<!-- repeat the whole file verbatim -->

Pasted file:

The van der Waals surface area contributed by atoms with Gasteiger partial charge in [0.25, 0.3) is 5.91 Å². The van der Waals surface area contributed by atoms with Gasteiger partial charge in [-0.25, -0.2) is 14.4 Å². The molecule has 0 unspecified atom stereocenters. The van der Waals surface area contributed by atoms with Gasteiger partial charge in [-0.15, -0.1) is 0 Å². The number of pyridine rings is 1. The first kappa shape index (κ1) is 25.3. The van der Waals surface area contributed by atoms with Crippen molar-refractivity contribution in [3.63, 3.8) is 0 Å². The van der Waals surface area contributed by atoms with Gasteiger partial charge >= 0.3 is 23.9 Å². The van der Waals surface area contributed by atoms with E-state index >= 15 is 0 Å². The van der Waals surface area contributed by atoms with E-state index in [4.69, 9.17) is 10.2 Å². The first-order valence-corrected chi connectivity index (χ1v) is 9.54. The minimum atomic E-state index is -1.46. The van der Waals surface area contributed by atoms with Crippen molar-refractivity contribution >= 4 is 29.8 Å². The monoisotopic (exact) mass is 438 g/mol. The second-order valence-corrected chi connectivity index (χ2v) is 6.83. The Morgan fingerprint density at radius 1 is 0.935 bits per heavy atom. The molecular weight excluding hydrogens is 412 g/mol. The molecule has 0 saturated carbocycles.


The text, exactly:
The van der Waals surface area contributed by atoms with Gasteiger partial charge in [0.25, 0.3) is 5.91 Å². The van der Waals surface area contributed by atoms with Gasteiger partial charge in [-0.25, -0.2) is 14.4 Å². The molecule has 0 unspecified atom stereocenters. The van der Waals surface area contributed by atoms with Gasteiger partial charge in [-0.15, -0.1) is 0 Å². The number of pyridine rings is 1. The first kappa shape index (κ1) is 25.3. The van der Waals surface area contributed by atoms with Crippen molar-refractivity contribution in [3.63, 3.8) is 0 Å². The van der Waals surface area contributed by atoms with Gasteiger partial charge >= 0.3 is 23.9 Å². The van der Waals surface area contributed by atoms with E-state index >= 15 is 0 Å². The van der Waals surface area contributed by atoms with E-state index in [4.69, 9.17) is 10.2 Å². The first-order valence-corrected chi connectivity index (χ1v) is 9.54. The minimum atomic E-state index is -1.46. The van der Waals surface area contributed by atoms with Crippen molar-refractivity contribution >= 4 is 29.8 Å². The monoisotopic (exact) mass is 438 g/mol. The second-order valence-corrected chi connectivity index (χ2v) is 6.83. The Morgan fingerprint density at radius 1 is 0.935 bits per heavy atom. The molecular weight excluding hydrogens is 412 g/mol. The molecule has 0 saturated carbocycles.